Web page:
A study on the Sabbath (3/4)
History of the Sabbath After Moses.
1. In the Old Testament:
The early prophets and historians occasionally make mention of the Sabbath.
It is sometimes named in connection with the festival of the new moon (2 Kings 4:23; Amos 8:5; Hosea 2:11; Isaiah 1:13; Ezekiel 46:3 ).
The prophets found fault with the worship on the Sabbath, because it was not spiritual nor prompted by love and gratitude.
The Sabbath is exalted by the great prophets who faced the crisis of the Babylonian exile as one of the most valuable institutions in Israel’s life.
Great promises are attached to faithful observance of the holy day, and confession is made of Israel’s unfaithfulness in profaning the Sabbath (Jeremiah 17:21-27; Isaiah 56:2, 4; Isaiah 58:13; Ezekiel 20:12-24).
In the Persian period Nehemiah struggled earnestly to make the people of Jerusalem observe the law of the Sabbath (Nehemiah 10:31; 13:15-22 ).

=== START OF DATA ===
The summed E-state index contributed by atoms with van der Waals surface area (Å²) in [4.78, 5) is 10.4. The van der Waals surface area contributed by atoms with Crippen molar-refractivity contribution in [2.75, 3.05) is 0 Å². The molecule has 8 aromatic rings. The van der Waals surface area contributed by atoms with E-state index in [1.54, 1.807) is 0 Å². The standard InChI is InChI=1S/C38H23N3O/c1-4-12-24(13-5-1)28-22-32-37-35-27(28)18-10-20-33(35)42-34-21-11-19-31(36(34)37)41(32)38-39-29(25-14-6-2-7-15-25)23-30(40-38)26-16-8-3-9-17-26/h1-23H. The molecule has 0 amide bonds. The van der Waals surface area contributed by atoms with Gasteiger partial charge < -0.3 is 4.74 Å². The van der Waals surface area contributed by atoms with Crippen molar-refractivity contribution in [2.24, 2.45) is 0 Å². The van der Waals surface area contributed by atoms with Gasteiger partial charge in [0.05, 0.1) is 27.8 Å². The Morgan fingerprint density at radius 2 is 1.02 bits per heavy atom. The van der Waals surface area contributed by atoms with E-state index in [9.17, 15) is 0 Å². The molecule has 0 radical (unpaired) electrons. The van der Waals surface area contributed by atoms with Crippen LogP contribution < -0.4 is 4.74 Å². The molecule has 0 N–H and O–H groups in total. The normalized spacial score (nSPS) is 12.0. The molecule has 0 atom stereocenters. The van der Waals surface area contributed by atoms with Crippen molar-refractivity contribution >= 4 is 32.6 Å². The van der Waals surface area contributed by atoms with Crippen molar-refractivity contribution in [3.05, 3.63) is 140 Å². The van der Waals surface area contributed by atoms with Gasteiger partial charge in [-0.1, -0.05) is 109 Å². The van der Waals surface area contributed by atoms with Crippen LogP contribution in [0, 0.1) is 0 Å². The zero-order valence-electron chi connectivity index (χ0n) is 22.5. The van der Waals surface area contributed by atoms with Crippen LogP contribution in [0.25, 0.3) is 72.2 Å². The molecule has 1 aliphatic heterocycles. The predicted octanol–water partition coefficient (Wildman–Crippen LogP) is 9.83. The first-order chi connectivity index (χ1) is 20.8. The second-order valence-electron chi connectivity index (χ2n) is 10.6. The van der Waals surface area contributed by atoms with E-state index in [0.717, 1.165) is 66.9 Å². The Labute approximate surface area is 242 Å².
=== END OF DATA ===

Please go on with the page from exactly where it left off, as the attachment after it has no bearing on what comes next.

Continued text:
2. In the Inter-Testamental Period:
With the development of the synagogue the Sabbath became a day of worship and of study of the Law, as well as a day of cessation from all secular employment.
That the pious in Israel carefully observed the Sabbath is clear from the conduct of the Maccabees and their followers, who at first declined to resist the onslaught made by their enemies on the Sabbath (1 Maccabees 2:29-38 ); but necessity drove the faithful to defend themselves against hostile attack on the Sabbath (1 Maccabees 2:39-41 ).
It was during the period between Ezra and the Christian era that the spirit of Jewish legalism flourished. Innumerable restrictions and rules were formulated for the conduct of life under the Law.
Great principles were lost to sight in the mass of petty details. Two entire treatises of the Mishna, Shabbāth and ‛Ērūbhı̄n , are devoted to the details of Sabbath observance.
The subject is touched upon in other parts of the Mishna; and in the Gemara there are extended discussions, with citations of the often divergent opinions of the rabbis.
In the Mishna (Shahbāth, vii. 2) there are 39 classes of prohibited actions with regard to the Sabbath, and there is much hair-splitting in working out the details.
The beginnings of this elaborate definition of actions permitted, and actions forbidden, are to be found in the centuries immediately preceding the Christian era.
The movement was at flood tide during our Lord’s earthly ministry and continued for centuries afterward, in spite of His frequent and vigorous protests.